Martian moon Phobos is not long for this Universe.

According to astronomers' calculations, the potato-shaped satellite is drawing slowly, but inexorably, closer to its host planet. Eventually, within about 100 million years, the gravitational interaction between the two bodies will tear Phobos apart, giving the red planet a temporary dusty ring.

According to a new study, those gravitational interactions may already be having an observable effect. At least some of the mysterious, parallel shallow grooves that cover the moon's entire surface could be the result of fracturing as its orbit slowly decays and tidal forces tug ever harder at its bones.

"Our analysis supports a layered heterogeneous structure for Phobos with possible underlying failure-induced fractures, as the precursor of the eventual demise of the de-orbiting satellite," write a team of astronomers led by Bin Cheng of Tsinghua University in China and the University of Arizona.

Tidal forces that pull on bodies in a system are the result of their gravitational interaction, stretching their structures along an axis that runs between them.

Usually, any significant effect this distortion might have on a solid surface is pretty small. Where tidal forces can be easily observed in the movements of our planet's liquid oceans, visible effects on masses of land are less obvious.

That doesn't mean tidal forces between other solid bodies can't have more obvious consequences. Stretching caused by tidal forces can in some cases cause stress fracturing. We've seen this in Saturn's moon Enceladus, whose icy shell has deep, parallel fractures at its south pole caused by tidal stress.

With an orbit of just 7 hours and 39 minutes, Phobos is pretty close to Mars, drawing closer at a rate of around 1.8 centimeters per year. At that proximity, it's absolutely possible that tidal forces could induce surface fracturing on its 27 kilometer- (16.8 mile-) wide body. The idea that Phobos' stripes are the result of such an interaction has also been previously considered and found plausible.

However, it's unclear whether the current configuration and interaction of Phobos and Mars could produce the observed striping, and other explanations are also in the running. For instance, a 2018 study found that the stripes could be the result of rolling boulders.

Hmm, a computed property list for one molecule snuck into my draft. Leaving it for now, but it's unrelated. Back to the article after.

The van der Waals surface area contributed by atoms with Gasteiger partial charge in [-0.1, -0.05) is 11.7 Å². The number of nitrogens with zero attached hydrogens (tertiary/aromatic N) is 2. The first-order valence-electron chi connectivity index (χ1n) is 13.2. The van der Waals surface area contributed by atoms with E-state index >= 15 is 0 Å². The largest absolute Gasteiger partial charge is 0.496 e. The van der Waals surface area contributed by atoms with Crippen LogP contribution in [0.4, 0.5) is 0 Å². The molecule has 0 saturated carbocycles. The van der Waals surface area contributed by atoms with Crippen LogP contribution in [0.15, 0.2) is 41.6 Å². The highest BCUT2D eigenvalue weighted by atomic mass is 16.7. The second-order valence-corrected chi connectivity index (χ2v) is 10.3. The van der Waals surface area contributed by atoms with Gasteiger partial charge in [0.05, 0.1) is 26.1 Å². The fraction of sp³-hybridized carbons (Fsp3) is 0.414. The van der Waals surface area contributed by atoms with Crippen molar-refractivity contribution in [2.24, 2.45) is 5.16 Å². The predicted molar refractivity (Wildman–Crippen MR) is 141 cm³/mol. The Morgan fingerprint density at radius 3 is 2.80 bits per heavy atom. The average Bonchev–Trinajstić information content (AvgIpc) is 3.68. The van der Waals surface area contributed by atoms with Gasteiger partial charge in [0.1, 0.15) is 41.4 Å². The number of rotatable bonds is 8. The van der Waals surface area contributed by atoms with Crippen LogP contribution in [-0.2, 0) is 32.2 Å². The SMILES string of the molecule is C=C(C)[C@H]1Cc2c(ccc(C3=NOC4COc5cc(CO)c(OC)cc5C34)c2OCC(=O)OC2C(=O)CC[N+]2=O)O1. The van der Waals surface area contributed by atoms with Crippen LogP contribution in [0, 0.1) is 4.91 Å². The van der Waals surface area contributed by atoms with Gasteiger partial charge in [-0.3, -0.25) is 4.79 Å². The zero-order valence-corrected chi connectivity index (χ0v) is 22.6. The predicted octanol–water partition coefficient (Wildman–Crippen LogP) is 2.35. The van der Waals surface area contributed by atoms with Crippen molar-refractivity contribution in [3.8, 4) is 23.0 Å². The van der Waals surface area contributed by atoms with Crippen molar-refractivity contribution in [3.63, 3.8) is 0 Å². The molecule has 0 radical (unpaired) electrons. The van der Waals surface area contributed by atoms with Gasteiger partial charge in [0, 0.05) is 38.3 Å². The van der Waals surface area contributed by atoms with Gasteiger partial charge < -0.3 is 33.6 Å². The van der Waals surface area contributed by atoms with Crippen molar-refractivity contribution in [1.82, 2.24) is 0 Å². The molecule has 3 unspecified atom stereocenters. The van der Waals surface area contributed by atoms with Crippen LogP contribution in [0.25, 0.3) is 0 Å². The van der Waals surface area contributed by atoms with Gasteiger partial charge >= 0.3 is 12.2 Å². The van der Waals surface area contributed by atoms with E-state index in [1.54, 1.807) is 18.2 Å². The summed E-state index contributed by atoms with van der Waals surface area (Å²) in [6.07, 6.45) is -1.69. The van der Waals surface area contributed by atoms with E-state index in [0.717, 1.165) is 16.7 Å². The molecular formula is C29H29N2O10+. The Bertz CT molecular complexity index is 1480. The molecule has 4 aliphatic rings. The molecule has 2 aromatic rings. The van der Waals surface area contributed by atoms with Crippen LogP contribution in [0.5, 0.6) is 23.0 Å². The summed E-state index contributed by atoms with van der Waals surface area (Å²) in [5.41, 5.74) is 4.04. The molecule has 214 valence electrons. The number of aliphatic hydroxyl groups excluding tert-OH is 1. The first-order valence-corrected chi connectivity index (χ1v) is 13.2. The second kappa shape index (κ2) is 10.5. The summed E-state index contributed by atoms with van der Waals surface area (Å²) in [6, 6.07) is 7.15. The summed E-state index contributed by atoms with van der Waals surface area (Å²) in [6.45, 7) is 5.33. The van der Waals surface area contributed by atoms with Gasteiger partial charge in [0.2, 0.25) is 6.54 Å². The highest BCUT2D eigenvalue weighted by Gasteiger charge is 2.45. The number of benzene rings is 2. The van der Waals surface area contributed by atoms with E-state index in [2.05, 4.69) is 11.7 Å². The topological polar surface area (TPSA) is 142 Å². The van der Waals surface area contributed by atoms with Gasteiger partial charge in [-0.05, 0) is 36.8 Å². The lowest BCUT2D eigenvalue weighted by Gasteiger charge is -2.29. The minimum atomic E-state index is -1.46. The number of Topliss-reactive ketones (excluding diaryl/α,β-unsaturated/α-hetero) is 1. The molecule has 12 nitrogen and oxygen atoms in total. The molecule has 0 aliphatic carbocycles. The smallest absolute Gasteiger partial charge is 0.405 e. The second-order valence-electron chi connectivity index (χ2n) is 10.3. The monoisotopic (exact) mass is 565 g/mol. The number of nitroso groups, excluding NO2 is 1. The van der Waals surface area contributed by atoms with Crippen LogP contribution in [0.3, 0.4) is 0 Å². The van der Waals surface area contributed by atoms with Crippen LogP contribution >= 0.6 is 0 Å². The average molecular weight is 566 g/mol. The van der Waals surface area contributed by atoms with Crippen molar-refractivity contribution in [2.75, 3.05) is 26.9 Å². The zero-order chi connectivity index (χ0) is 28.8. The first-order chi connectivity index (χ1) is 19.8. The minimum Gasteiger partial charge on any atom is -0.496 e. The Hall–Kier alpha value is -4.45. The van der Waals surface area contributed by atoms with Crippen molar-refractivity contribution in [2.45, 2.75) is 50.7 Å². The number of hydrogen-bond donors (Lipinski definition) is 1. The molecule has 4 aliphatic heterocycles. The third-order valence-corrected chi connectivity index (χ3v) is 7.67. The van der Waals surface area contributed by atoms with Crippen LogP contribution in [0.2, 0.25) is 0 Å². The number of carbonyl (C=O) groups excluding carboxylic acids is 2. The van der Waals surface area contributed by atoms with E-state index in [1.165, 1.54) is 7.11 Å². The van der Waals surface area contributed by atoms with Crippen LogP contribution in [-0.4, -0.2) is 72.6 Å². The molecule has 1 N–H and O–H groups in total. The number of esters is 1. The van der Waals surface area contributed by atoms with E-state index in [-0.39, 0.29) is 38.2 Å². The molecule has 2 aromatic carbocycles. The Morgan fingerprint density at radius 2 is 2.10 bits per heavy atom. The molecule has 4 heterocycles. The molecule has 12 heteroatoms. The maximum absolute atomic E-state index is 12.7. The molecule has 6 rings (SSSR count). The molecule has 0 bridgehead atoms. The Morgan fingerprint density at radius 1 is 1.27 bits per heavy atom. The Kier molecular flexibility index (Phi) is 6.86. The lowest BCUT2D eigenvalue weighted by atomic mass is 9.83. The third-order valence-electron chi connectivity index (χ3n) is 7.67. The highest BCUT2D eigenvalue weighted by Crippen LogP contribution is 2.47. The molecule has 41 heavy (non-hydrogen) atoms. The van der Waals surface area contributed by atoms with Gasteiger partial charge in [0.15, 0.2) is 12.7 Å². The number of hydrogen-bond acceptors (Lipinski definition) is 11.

So Cheng and his colleagues conducted 3D mathematical modeling explicitly examining the tidal stretching and squeezing of a layered Phobos-like body, with a loose rubbly exterior sitting over a cohesive layer below.

The researchers performed hundreds of simulations using their model. In a significant number of these simulations, tidal forces caused the cohesive layer to split and fracture in parallel grooves, causing the upper loose regolith to drain into the fractures below. The result is a stripey, striated surface very similar to regions observed on Phobos.

Not all areas of Phobos were consistent with the model, the team found. In particular, grooves around the moon's equator didn't match predictions. But the results do show that at least some of the stripes could be caused by fracturing as the moon spirals towards death by tidal disembowelment. This would mean that we are seeing the beginning of the end for Phobos.

These results, therefore, could have implications for studying other moons that are experiencing significant orbital decay, such as Neptune's moon Triton. The draining rubble could also expose pristine material on Phobos, could make the grooves a very interesting region of study for the upcoming Mars moon mission by the Japanese Space Agency.

This mission is expected to deliver conclusive evidence of the origin of these mysterious stripes – but tidal disruption is certainly appearing to be an intriguing possibility.

"Modeling Phobos as a rubble-pile interior overlaid by a cohesive layer, we find that the tidal strain could create parallel fissures with regular spacing," the researchers write in their paper.

"Our analysis suggests that some of the grooves lining the surface of Phobos are likely early signs of the eventual demise of the de-orbiting satellite."

Mashed potato, anyone?

The research has been published in The Planetary Science Journal.